LIGHTING/History shines in commercial district update
Henderson, Ky., has renovated its Commercial Historic District, introducing new retail and restaurants, and making the area more pedestrian friendly. As part of the project, the city replaced existing streetlights with “period” fixtures that enhance the district’s historic and aesthetic appeal.
Established in 1797, Henderson is a small city with a big history. The city’s proximity to the Ohio River ensured its destiny as a tobacco exporting center in the 19th century, and residents of the prosperous hub built homes and other buildings that, more than 100 years later, stand as architectural attractions.
Visitors have more than architecture to interest them, however. Henderson is home to Central Park, the oldest municipal park west of the Allegheny Mountains, and it is the former home of John James Audobon and “father of the blues” W.C. Hardy. The Audobon legacy is especially commanding; the John James Audobon State Park & Museum, located in Henderson, houses the world’s largest collection of Audobon memorabilia, original drawings and paintings.
Because of the city’s historic heritage, Henderson officials face potential conflict when undertaking revitalization efforts. That was the case in 1998, when the Downtown Henderson Project (DHP) began planning renovations for the Commercial Historic District.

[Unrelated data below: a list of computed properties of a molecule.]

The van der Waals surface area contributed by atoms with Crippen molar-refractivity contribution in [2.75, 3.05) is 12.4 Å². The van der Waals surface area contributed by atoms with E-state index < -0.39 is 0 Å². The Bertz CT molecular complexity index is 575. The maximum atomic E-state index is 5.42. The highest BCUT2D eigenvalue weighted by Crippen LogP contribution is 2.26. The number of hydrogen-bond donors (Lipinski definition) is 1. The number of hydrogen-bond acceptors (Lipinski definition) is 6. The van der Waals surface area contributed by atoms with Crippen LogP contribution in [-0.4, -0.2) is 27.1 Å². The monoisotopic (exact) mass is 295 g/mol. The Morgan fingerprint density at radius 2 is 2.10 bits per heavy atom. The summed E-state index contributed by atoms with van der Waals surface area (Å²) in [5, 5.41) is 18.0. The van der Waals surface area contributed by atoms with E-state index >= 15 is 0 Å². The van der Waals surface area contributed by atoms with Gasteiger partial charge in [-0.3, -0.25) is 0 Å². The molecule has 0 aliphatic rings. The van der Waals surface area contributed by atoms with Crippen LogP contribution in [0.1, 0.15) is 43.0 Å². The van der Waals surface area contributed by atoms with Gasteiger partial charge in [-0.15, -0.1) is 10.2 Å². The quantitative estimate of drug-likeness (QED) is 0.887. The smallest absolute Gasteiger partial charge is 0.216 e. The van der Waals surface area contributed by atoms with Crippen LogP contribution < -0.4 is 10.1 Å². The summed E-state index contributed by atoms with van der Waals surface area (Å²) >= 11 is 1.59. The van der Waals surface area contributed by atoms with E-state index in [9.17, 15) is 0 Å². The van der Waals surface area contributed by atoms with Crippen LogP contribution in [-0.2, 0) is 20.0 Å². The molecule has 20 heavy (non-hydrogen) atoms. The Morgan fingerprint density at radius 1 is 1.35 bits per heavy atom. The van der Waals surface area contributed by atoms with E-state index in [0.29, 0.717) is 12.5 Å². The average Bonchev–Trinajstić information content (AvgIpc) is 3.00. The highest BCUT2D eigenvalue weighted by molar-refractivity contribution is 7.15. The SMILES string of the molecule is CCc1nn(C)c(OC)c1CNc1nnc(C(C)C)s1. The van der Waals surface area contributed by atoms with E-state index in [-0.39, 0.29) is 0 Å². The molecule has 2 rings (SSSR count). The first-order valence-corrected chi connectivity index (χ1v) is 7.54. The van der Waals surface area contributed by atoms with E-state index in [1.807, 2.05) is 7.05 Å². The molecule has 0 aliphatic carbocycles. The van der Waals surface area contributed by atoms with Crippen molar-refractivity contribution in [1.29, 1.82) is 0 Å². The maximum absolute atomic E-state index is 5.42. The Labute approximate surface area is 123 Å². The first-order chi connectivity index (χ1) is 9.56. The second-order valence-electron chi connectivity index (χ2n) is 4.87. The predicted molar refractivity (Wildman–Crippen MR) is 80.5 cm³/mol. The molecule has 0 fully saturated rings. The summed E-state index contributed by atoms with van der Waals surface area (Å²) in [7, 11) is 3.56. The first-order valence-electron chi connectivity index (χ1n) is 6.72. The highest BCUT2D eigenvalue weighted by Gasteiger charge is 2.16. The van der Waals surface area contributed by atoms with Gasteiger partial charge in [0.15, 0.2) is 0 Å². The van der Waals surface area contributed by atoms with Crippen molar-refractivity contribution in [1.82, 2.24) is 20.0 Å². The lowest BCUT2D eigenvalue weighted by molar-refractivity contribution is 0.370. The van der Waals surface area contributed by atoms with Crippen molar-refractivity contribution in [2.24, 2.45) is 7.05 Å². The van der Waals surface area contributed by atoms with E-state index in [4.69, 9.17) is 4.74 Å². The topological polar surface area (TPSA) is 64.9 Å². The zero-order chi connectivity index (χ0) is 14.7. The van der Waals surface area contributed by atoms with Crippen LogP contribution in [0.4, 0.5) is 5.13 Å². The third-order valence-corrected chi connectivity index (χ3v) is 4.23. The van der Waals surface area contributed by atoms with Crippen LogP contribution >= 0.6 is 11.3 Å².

With money from the governor’s Renaissance Kentucky program (an initiative that provides assistance for downtown revitalization projects), DHP planned to create an entertainment district that would attract residents downtown. As part of its efforts to update the district and make it more pedestrian friendly, the agency specified new lighting to replace existing cobrahead fixtures.
Julie Martin, executive director for DHP, researched Henderson’s lighting options by traveling to several cities and looking at their lighting. With approval from the Kentucky Heritage Council (which must approve plans involving Kentucky Renaissance funds), DHP selected luminaires featuring glass globes mounted on 12-foot, cast-aluminum, octagonal, Victorian poles.
“Early on we decided to use luminaires with glass globes,” Martin says. “Even though the glass was more expensive initially, we felt that we would be happier with its appearance and performance over the long term. Glass is brighter and cleaner and will not yellow like acrylic.”
Henderson installed more than 170 luminaires along four streets and approximately 20 along the riverfront. “They are historically styled, and they complement the buildings in the area, which were constructed during the late 1890s and early 1900s,” Martin says.
Supplied by Newark, Ohio-based Holophane, the single-head luminaires are spaced about 62 feet on center. They house 175-watt super metal halide lamps, which are illuminated from dusk until dawn, and they are controlled by a photocell. Banner arms allow the city to display triangular-shaped banners, and electrical outlets at the top of each fixture accommodate holiday lighting.
Merchants, as well as residents, are pleased with the new lighting, Martin says. Henderson is responsible for maintaining the luminaires, and the city has applied for a grant to install additional fixtures in other areas.